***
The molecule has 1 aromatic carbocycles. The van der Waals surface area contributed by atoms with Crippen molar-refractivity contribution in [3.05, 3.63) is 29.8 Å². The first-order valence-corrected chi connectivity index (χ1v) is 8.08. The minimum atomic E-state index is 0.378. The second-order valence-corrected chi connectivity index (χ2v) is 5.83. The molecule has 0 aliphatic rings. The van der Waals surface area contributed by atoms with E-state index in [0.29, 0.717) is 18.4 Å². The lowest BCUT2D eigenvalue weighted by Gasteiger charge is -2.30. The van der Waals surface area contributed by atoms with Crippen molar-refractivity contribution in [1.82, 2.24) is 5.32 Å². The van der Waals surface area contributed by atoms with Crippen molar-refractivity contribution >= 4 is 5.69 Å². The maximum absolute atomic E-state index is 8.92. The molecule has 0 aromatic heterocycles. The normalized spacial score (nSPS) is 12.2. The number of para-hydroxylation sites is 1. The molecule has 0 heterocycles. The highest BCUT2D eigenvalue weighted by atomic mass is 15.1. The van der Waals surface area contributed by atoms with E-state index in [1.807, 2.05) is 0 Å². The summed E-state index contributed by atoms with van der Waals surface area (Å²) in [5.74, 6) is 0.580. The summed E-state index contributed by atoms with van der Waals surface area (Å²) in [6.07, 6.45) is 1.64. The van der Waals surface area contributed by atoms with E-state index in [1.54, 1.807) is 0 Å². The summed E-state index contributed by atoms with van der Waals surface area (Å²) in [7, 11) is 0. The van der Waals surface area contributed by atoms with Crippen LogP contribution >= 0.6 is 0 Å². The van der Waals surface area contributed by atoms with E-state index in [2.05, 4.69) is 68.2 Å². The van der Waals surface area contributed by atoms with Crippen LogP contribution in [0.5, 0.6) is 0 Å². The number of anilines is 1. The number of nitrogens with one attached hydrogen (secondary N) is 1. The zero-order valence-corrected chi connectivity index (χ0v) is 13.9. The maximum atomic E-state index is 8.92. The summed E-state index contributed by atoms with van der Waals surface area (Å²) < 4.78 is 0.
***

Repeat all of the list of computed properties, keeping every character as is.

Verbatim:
The molecule has 1 aromatic carbocycles. The van der Waals surface area contributed by atoms with Crippen molar-refractivity contribution in [3.05, 3.63) is 29.8 Å². The first-order valence-corrected chi connectivity index (χ1v) is 8.08. The minimum atomic E-state index is 0.378. The second-order valence-corrected chi connectivity index (χ2v) is 5.83. The molecule has 0 aliphatic rings. The van der Waals surface area contributed by atoms with E-state index in [0.29, 0.717) is 18.4 Å². The lowest BCUT2D eigenvalue weighted by Gasteiger charge is -2.30. The van der Waals surface area contributed by atoms with Crippen molar-refractivity contribution in [1.82, 2.24) is 5.32 Å². The van der Waals surface area contributed by atoms with Crippen molar-refractivity contribution >= 4 is 5.69 Å². The maximum absolute atomic E-state index is 8.92. The molecule has 0 aromatic heterocycles. The normalized spacial score (nSPS) is 12.2. The number of para-hydroxylation sites is 1. The molecule has 0 heterocycles. The highest BCUT2D eigenvalue weighted by atomic mass is 15.1. The van der Waals surface area contributed by atoms with E-state index in [1.807, 2.05) is 0 Å². The summed E-state index contributed by atoms with van der Waals surface area (Å²) in [5.74, 6) is 0.580. The summed E-state index contributed by atoms with van der Waals surface area (Å²) in [6.07, 6.45) is 1.64. The van der Waals surface area contributed by atoms with E-state index in [1.54, 1.807) is 0 Å². The summed E-state index contributed by atoms with van der Waals surface area (Å²) in [7, 11) is 0. The van der Waals surface area contributed by atoms with Crippen LogP contribution >= 0.6 is 0 Å². The van der Waals surface area contributed by atoms with E-state index in [2.05, 4.69) is 68.2 Å². The van der Waals surface area contributed by atoms with Crippen LogP contribution in [0.5, 0.6) is 0 Å². The number of anilines is 1. The number of nitrogens with one attached hydrogen (secondary N) is 1. The zero-order valence-corrected chi connectivity index (χ0v) is 13.9. The maximum atomic E-state index is 8.92. The summed E-state index contributed by atoms with van der Waals surface area (Å²) < 4.78 is 0.